Tuesday, December 30, 2008


Tales of the Road: HWY 61
It's been a while since we've posted! Thank you all for stopping and calling in to the store - keeping us on our toes to the point that we were too busy to post blogs!

Many thanks to those of you able to come out and make our Open House a great success! We helped Cathy Wurzer sell through her first print of Tales of the Road.

It was also a great night to meet up with Daniel Lancaster and discuss his book, John Beargrease: Legend of Minnesota's North Shore.

John Beargrease

Now, as we pat our tummies (full of egg nog, sugar cookies and general holiday cheer), we want to invite you to sign up for our weekly e-newsletter - The Northern Lights Gazer. It always has a little bit of what's going on around the store, some reviews, some details on upcoming events, and, especially this week, it has valuable coupons! Sign up this week and you'll receive the Gazer with a coupon worth up to 40% off!

We're trimming down stock for inventory, so all Calendars and Holiday items are 40% off. Print off the coupon from the e-newsletter and bring it in for up to 40% off on all regularly priced items in the store (bookmarks, candles, cards and books). See the newsletter or call for more details!

Friday, December 12, 2008

Why a Book this Holiday Season?

Create your own IndieBound E-card!

Fellow book blogger, Bookavore, asks this important question this holiday season. Why a book? Honestly, so many thoughts rush to mind that, like a troop of clowns, none seems able to make way all the way past my lips (or, case being, finger tips)!
IndieBound has suggested that one reason is that "a scented candle has never changed anyone's life" [for the better]. That reminds me of the many authors who tell of how books transformed their lives - with language - that communication between reader & author, and with the escape into new worlds, ideas and possibilities.

What stands out to you about books? The smell? The tactility? Engaging new subjects? Taking a quick vacation? Gathering in thrills? Losing oneself in the robes of history? Let us know!

Friday, December 5, 2008

Louis Jenkins breaks in European Shoes

Louis Jenkins, prolific prose poet, has just released a limited edition collection of poetry and prose, European Shoes centering on his travels in the late summer and fall of 2007. We'll be celebrating this release with a reading/reception on Sunday, December 7th, 3:30pm at the Quaker Meeting House 1802 East First Street, Duluth, MN.
the perfect combo of gruff and kind!
A bit about Louis Jenkins- a Duluthian since 1970; widely published and anthologized; a contemporary master of the prose poem known for his clever, dry wit; winner of awards; Prairie Home Companion star; and now skating his way on to just-off Broadway for a workshop of a play based on his poetry.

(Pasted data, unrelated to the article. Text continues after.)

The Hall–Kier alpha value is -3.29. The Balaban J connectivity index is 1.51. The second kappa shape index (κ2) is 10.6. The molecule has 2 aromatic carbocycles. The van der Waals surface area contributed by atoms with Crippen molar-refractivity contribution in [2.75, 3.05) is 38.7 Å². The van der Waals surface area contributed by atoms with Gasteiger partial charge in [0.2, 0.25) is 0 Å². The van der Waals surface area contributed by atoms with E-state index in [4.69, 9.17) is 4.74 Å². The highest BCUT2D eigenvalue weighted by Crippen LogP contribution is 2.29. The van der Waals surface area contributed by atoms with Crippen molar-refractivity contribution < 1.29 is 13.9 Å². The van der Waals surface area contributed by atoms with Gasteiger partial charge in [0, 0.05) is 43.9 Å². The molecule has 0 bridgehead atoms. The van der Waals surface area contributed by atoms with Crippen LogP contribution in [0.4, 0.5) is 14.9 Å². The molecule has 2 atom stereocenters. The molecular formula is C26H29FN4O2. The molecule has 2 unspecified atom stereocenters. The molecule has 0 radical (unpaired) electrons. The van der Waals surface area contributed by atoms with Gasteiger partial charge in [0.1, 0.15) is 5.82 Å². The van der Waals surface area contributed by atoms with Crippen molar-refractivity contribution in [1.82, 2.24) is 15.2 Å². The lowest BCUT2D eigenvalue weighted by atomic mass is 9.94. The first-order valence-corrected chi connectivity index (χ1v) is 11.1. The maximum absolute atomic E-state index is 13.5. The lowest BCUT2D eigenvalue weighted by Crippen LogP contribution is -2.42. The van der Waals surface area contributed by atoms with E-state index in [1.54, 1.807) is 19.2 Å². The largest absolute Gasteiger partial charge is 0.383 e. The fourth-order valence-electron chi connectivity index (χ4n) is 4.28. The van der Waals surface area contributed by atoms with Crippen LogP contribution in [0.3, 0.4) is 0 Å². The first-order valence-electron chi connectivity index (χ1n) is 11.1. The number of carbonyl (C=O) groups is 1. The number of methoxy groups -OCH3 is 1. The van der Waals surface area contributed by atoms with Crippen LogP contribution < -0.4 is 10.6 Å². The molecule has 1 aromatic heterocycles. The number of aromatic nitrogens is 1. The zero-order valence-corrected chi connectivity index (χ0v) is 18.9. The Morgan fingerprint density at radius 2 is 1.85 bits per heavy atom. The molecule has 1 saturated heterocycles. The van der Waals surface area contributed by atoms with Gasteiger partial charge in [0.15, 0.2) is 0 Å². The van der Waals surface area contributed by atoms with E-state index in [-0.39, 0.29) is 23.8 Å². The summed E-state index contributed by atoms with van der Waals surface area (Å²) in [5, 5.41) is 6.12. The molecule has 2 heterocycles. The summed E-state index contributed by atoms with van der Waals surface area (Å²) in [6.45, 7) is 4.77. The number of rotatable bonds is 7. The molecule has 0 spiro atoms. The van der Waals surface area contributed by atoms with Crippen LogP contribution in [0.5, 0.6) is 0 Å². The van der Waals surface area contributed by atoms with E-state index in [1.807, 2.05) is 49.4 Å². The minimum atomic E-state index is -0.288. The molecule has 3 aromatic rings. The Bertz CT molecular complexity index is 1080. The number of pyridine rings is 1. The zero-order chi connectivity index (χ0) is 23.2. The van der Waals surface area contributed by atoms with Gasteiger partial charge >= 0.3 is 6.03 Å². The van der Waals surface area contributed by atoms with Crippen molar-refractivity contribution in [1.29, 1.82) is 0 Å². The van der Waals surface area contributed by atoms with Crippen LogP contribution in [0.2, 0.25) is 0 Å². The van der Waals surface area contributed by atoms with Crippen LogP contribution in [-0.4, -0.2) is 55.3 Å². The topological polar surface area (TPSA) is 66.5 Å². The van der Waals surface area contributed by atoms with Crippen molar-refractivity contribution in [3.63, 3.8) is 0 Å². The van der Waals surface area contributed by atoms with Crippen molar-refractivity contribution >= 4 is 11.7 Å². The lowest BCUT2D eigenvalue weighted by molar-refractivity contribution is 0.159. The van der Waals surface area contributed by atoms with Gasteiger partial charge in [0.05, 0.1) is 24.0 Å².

Visit his press and click on "listen" to hear him read various poems!

A bit about European Shoes- "useless as a travel guide and offers no insight whatsoever into European art, culture, politics or daily life" proclaims the preface. The insight may not be offered, per se, but is rather discovered through the journey. Jenkins alternates between journal entries on topics of travel, and art, people and history - emphasizing a sense of place through careful details of sights and gestures, as well as noting names of people and places. It recreates the feeling of being captivated in a new place - a lot familiar, a lot foreign, and the reluctant realization that you're the foreigner.

Limited Edition! Get yours today!
The poetry, like a viking ship, travels near and far, attacking quickly but also known to "slip sideways into the lee of the wind. So even with the most skilled sailors [readers] it [is] easy to get blown of course." But that's where we find the insights: a little bit sideways rather than straight on.
One of these insights that I appreciated is that of the writing process. Since these poems are dry and often border on the absurd, it's nice to see them in communication with the journal entries to see the initial spark, as it were (or may have been).
The subjects range broadly: shoes, breakfast, bicycle abandonment, masonry, trains, goddesses, and artists. The speakers change just as much as they remain still:
When it first happened I thought my acquaintance was speaking to someone else. I looked around but there was no one else there. I've tried moving to adjust the conversational direction, but the speaker only readjusts. I realized that if I kept moving our conversation would be going in concentric circles.
(from "Out of It")

Come on out. Enjoy the reading. Chat with Louis and other poetry lovers. Pick up your copy or copies of the book!